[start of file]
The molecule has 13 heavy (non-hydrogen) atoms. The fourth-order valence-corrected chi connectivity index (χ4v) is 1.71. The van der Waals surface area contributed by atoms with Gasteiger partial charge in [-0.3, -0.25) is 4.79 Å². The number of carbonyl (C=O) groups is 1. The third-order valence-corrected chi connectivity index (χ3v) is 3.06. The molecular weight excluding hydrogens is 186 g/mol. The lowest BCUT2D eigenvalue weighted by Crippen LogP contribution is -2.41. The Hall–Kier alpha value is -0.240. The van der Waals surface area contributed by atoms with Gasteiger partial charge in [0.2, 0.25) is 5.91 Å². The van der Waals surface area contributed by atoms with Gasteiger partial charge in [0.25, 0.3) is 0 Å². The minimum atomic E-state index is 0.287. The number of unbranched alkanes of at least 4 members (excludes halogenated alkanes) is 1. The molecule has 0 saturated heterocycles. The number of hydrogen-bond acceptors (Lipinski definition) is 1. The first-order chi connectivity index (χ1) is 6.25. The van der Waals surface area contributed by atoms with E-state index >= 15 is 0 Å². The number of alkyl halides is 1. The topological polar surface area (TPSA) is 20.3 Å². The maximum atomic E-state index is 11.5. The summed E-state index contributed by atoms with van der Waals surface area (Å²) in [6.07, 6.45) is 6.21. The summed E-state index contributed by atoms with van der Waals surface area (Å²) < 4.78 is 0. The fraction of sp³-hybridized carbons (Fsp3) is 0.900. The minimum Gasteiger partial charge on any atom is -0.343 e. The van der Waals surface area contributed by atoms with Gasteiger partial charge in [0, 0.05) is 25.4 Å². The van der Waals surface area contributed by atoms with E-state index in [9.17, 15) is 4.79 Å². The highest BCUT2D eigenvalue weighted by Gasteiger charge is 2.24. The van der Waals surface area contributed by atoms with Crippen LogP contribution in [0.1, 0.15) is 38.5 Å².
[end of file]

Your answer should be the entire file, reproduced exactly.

The molecule has 13 heavy (non-hydrogen) atoms. The fourth-order valence-corrected chi connectivity index (χ4v) is 1.71. The van der Waals surface area contributed by atoms with Gasteiger partial charge in [-0.3, -0.25) is 4.79 Å². The number of carbonyl (C=O) groups is 1. The third-order valence-corrected chi connectivity index (χ3v) is 3.06. The molecular weight excluding hydrogens is 186 g/mol. The lowest BCUT2D eigenvalue weighted by Crippen LogP contribution is -2.41. The Hall–Kier alpha value is -0.240. The van der Waals surface area contributed by atoms with Gasteiger partial charge in [0.2, 0.25) is 5.91 Å². The van der Waals surface area contributed by atoms with Gasteiger partial charge in [0.25, 0.3) is 0 Å². The minimum atomic E-state index is 0.287. The number of unbranched alkanes of at least 4 members (excludes halogenated alkanes) is 1. The molecule has 0 saturated heterocycles. The number of hydrogen-bond acceptors (Lipinski definition) is 1. The first-order chi connectivity index (χ1) is 6.25. The van der Waals surface area contributed by atoms with E-state index >= 15 is 0 Å². The number of alkyl halides is 1. The topological polar surface area (TPSA) is 20.3 Å². The maximum atomic E-state index is 11.5. The summed E-state index contributed by atoms with van der Waals surface area (Å²) in [6.07, 6.45) is 6.21. The summed E-state index contributed by atoms with van der Waals surface area (Å²) < 4.78 is 0. The fraction of sp³-hybridized carbons (Fsp3) is 0.900. The minimum Gasteiger partial charge on any atom is -0.343 e. The van der Waals surface area contributed by atoms with Gasteiger partial charge in [0, 0.05) is 25.4 Å². The van der Waals surface area contributed by atoms with E-state index in [9.17, 15) is 4.79 Å². The highest BCUT2D eigenvalue weighted by Gasteiger charge is 2.24. The van der Waals surface area contributed by atoms with Crippen LogP contribution in [0.1, 0.15) is 38.5 Å².